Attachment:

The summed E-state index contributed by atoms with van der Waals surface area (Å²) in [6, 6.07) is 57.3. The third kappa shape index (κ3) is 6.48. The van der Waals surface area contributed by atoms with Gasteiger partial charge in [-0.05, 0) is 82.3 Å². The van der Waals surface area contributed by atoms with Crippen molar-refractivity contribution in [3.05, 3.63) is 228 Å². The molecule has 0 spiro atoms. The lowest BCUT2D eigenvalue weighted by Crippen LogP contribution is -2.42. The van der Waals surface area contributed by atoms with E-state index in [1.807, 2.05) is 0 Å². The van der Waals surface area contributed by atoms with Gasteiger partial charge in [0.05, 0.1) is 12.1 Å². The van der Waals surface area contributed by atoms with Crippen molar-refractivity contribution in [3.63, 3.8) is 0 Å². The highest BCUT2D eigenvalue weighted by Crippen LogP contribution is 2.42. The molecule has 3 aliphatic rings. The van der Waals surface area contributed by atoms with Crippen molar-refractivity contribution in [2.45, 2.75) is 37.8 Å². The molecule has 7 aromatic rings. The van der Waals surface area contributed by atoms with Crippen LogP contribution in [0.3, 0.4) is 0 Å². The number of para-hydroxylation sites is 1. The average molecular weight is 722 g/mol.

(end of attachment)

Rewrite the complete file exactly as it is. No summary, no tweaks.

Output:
The summed E-state index contributed by atoms with van der Waals surface area (Å²) in [6, 6.07) is 57.3. The third kappa shape index (κ3) is 6.48. The van der Waals surface area contributed by atoms with Gasteiger partial charge in [-0.05, 0) is 82.3 Å². The van der Waals surface area contributed by atoms with Crippen molar-refractivity contribution in [3.05, 3.63) is 228 Å². The molecule has 0 spiro atoms. The lowest BCUT2D eigenvalue weighted by Crippen LogP contribution is -2.42. The van der Waals surface area contributed by atoms with E-state index in [1.807, 2.05) is 0 Å². The van der Waals surface area contributed by atoms with Gasteiger partial charge in [0.05, 0.1) is 12.1 Å². The van der Waals surface area contributed by atoms with Crippen molar-refractivity contribution in [3.63, 3.8) is 0 Å². The highest BCUT2D eigenvalue weighted by Crippen LogP contribution is 2.42. The molecule has 3 aliphatic rings. The van der Waals surface area contributed by atoms with Crippen molar-refractivity contribution in [2.45, 2.75) is 37.8 Å². The molecule has 7 aromatic rings. The van der Waals surface area contributed by atoms with Crippen LogP contribution in [0.3, 0.4) is 0 Å². The number of para-hydroxylation sites is 1. The average molecular weight is 722 g/mol.